As the people of Houston and Florida begin the long road to recovery from Hurricane Harvey and Hurricane Irma, it’s hard to believe that it’s been 5 years since Hurricane Sandy reached our own shores on October 29th, 2012, devastating the New Jersey, New York, and Connecticut shorelines. Salvation Army Emergency Disaster Canteens began serving first responders and victims during and immediately after the storm. In Connecticut, the Army helped 17,000 people, by providing meals, drinks, snacks, hygiene kits, clothing, and gift cards.
“In times of crisis, The Salvation Army is always among the first to respond with immediate relief,” said Major George Polarek, The Salvation Army’s Community Relations and Development Secretary for the Eastern Territory.
Over the past four years working with Hurricane Sandy survivors, The Salvation Army provided long-term case management to 378 families (894 individuals), while also providing financial assistance to 90 families (238 individuals), being referred to us by partner agencies. Approximately 95% of these families were from the Fairfield and New Haven Counties, the hardest hit areas in Connecticut.
In the days that followed the hurricane, The Salvation Army actively worked alongside residents, rebuilding their lives in hopes of returning to some sense of normalcy.
Unfortunately, the ripples of Hurricane Sandy would echo for years to come. In order to help those in the affected areas, The Salvation Army hired four full-time Disaster Case Managers – two in Milford, one in Bridgeport, and one in Norwalk.
The Salvation Army served as one of the last safety nets available to support hurricane survivors on their road to full recovery. They worked directly with the affected communities, while partnering closely with local long-term recovery groups and regional Unmet Needs Round Tables, which helped identify cases of those who had long-term critical needs.
People like Christine Straub, a resident of Milford, CT, looked to The Salvation Army for help when she had no where else to turn. “I remember coming home and opening the door. Everything was just mud. Everything was ruined. I was overwhelmed and didn’t know where to start. If it wasn’t for The Salvation Army, I don’t think I would have been able to do it. It was just awful,” said Straub. “You need somebody to fight for you, and I thank The Salvation Army for being there for me. Thank God for The Salvation Army.”
With a storm as devastating as Sandy, The Salvation Army understands that the community needed years to fully recover and was uniquely positioned to serve the long-term needs of neighbors throughout a multi-state region.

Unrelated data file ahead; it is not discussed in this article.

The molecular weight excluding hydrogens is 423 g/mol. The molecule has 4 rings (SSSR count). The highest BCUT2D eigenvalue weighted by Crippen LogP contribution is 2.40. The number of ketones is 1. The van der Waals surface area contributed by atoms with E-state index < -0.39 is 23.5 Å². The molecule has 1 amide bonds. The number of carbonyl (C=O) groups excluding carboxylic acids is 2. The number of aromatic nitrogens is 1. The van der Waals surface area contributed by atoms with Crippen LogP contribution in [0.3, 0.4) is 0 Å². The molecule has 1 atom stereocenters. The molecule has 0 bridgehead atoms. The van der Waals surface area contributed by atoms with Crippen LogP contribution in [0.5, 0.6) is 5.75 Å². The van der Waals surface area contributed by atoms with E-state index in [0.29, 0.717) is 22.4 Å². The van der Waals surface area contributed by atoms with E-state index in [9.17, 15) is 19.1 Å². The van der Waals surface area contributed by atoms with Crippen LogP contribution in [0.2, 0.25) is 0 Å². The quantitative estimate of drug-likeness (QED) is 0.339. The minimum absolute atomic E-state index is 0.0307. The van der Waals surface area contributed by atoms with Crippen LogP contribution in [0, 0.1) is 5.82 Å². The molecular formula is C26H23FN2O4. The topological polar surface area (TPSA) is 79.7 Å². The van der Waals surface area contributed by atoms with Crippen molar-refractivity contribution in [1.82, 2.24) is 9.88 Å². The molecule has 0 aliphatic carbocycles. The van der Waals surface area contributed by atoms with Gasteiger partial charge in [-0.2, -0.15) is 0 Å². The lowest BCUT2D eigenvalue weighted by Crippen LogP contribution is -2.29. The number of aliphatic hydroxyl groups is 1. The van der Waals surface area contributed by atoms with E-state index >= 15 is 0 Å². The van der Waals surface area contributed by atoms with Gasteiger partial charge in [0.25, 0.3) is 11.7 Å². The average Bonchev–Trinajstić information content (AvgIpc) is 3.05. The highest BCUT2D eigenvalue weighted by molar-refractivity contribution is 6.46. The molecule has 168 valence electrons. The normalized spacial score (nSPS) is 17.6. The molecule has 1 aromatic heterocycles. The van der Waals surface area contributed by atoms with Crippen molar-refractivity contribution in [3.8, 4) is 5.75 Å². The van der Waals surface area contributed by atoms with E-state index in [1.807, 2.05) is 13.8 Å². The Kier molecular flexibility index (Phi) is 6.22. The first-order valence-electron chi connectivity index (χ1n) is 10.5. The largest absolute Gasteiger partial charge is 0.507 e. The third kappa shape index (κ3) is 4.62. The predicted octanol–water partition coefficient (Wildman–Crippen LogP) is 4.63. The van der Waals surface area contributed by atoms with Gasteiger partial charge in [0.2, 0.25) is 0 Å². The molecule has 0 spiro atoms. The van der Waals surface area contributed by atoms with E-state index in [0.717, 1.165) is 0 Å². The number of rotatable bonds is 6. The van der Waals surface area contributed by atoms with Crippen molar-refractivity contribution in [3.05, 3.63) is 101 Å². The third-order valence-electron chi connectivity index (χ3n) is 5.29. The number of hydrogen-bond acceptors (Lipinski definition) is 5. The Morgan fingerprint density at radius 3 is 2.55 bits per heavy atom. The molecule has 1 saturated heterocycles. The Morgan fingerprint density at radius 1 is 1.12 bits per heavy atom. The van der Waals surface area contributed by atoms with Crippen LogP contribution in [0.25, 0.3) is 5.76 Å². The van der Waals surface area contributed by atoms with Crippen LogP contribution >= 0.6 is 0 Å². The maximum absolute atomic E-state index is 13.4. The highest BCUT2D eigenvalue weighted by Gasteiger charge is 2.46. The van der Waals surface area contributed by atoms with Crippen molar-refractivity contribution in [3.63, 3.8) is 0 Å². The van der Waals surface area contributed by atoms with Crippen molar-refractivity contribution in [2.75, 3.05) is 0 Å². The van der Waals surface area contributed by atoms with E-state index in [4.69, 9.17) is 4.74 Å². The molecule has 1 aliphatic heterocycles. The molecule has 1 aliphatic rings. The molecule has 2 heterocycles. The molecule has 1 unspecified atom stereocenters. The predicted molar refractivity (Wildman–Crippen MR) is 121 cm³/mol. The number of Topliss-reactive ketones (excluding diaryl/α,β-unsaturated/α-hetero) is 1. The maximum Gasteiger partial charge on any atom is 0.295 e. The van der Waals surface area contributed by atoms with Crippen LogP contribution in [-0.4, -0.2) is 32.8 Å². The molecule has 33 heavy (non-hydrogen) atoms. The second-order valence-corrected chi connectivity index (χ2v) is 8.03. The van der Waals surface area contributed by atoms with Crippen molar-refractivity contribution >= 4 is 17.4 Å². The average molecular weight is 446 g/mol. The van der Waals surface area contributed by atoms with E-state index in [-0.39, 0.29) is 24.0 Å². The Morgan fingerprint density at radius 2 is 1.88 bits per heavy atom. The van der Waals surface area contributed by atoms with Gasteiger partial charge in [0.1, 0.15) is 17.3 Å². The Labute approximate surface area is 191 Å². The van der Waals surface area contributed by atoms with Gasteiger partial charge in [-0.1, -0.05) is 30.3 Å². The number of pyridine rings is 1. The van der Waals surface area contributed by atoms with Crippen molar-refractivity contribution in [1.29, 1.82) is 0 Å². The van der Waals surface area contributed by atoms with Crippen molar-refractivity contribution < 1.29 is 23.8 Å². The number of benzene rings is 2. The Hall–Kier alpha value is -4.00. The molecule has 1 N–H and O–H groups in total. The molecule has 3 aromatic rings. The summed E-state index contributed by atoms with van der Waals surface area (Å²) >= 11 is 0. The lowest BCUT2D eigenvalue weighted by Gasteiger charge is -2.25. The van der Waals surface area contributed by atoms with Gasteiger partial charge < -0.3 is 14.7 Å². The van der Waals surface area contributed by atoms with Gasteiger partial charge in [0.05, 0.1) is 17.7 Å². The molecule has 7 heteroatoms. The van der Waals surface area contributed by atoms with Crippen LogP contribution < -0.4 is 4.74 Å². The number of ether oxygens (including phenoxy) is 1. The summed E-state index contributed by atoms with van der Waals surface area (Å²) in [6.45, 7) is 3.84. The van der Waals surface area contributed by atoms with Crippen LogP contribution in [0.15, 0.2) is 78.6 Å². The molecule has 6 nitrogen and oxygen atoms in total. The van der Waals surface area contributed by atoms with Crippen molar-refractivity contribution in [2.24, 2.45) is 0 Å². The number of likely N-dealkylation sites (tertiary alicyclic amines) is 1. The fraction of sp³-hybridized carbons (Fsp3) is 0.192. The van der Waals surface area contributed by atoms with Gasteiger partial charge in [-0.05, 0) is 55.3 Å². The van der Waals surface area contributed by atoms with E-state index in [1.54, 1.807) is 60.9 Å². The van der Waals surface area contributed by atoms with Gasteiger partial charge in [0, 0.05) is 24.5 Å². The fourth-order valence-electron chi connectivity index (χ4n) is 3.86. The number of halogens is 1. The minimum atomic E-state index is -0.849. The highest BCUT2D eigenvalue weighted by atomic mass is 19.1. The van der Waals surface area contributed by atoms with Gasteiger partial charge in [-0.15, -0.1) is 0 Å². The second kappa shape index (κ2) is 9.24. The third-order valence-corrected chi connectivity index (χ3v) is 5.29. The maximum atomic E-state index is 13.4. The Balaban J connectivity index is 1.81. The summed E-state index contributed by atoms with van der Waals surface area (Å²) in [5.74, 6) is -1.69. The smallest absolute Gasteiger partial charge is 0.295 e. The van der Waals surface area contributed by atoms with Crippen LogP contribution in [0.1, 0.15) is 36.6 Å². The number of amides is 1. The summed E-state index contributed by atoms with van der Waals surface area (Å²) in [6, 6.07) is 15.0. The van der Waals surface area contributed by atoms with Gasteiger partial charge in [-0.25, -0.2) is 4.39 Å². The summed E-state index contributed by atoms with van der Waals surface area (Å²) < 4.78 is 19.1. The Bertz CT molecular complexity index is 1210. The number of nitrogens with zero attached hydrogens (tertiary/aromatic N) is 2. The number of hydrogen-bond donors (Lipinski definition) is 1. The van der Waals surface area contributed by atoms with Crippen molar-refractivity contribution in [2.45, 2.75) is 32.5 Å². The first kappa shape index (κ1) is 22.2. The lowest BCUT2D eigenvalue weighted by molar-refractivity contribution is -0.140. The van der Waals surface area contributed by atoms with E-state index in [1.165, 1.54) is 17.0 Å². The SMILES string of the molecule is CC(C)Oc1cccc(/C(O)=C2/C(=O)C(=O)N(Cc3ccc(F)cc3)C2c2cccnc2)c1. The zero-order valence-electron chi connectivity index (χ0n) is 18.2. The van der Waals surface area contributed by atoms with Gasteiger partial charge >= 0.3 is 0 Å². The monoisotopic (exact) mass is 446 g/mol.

With Hurricane Sandy now behind her, Dianne finally got her life back. Dianne’s home was badly damaged during Hurricane Sandy. As if the physical damage was not bad enough, Dianne also experienced contractor fraud. A contractor took her money, performed inferior work, and did not complete the job.
"I had given up hope.” Dianne said. “When I first heard from The Salvation Army, I was not going to take the call. I thought the caller was just another bureaucrat offering empty promises. The caseworker informed me that the Army was truly here to help. I was in tears. After so many false starts, I now had someone who cared.”
These are families that, when all other sources had been exhausted, came to The Salvation Army for support. The Salvation Army will continue to serve individuals and families whenever disaster strikes. Of course, the long-term recovery effort wouldn’t be possible without the generous support from our donors.
The Salvation Army is one of only a handful of agencies that are able to serve in all phases of a disaster. For more than 100 years, The Salvation Army has been a trusted provider of emergency assistance, and is officially recognized by federal, state and local governments across the country as a sanctioned disaster relief and assistance organization.
As a federally recognized relief organization and a charter member of National Voluntary Organizations Active in Disaster (NVOAD), The Salvation Army was involved in the development of the Federal Emergency Management Agency’s (FEMA) National Response Framework. Within this framework, The Salvation Army is recognized as an organization able to provide relief services to communities impacted by both natural and man-made disasters until the service is no longer needed by the community.
Ways you can donate to the current hurricane relief efforts:
Donate By Phone:
Text to Give:
STORM to 51555
Mail Checks - ** Please designate “Hurricane 2017” on all checks.
The Salvation Army
PO Box 1959
Atlanta, GA 30301